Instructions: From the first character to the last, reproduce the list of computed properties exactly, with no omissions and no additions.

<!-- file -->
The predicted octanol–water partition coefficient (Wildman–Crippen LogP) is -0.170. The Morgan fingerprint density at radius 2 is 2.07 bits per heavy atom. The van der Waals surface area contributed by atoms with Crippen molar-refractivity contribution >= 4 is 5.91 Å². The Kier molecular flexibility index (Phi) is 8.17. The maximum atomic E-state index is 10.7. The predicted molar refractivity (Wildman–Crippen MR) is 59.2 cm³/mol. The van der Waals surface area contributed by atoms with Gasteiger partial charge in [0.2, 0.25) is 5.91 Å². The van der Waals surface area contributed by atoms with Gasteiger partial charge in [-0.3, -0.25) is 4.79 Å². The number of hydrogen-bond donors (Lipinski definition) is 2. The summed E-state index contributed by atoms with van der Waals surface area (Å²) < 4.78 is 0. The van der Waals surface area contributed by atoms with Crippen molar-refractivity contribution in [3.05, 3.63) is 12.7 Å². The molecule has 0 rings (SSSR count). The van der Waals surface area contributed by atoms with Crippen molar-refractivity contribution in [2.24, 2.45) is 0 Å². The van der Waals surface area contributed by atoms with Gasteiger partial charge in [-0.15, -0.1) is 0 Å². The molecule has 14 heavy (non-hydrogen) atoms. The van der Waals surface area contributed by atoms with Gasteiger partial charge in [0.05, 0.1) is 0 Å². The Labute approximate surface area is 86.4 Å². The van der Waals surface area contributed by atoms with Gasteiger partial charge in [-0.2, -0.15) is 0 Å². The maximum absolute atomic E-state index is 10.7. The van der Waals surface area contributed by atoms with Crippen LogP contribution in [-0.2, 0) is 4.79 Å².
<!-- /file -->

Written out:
The predicted octanol–water partition coefficient (Wildman–Crippen LogP) is -0.170. The Morgan fingerprint density at radius 2 is 2.07 bits per heavy atom. The van der Waals surface area contributed by atoms with Crippen molar-refractivity contribution >= 4 is 5.91 Å². The Kier molecular flexibility index (Phi) is 8.17. The maximum atomic E-state index is 10.7. The predicted molar refractivity (Wildman–Crippen MR) is 59.2 cm³/mol. The van der Waals surface area contributed by atoms with Gasteiger partial charge in [0.2, 0.25) is 5.91 Å². The van der Waals surface area contributed by atoms with Gasteiger partial charge in [-0.3, -0.25) is 4.79 Å². The number of hydrogen-bond donors (Lipinski definition) is 2. The summed E-state index contributed by atoms with van der Waals surface area (Å²) < 4.78 is 0. The van der Waals surface area contributed by atoms with Crippen molar-refractivity contribution in [3.05, 3.63) is 12.7 Å². The molecule has 0 rings (SSSR count). The van der Waals surface area contributed by atoms with Crippen molar-refractivity contribution in [2.24, 2.45) is 0 Å². The van der Waals surface area contributed by atoms with Gasteiger partial charge in [-0.15, -0.1) is 0 Å². The molecule has 14 heavy (non-hydrogen) atoms. The van der Waals surface area contributed by atoms with Gasteiger partial charge in [0.05, 0.1) is 0 Å². The Labute approximate surface area is 86.4 Å². The van der Waals surface area contributed by atoms with Gasteiger partial charge in [-0.2, -0.15) is 0 Å². The maximum absolute atomic E-state index is 10.7. The van der Waals surface area contributed by atoms with Crippen LogP contribution in [-0.2, 0) is 4.79 Å².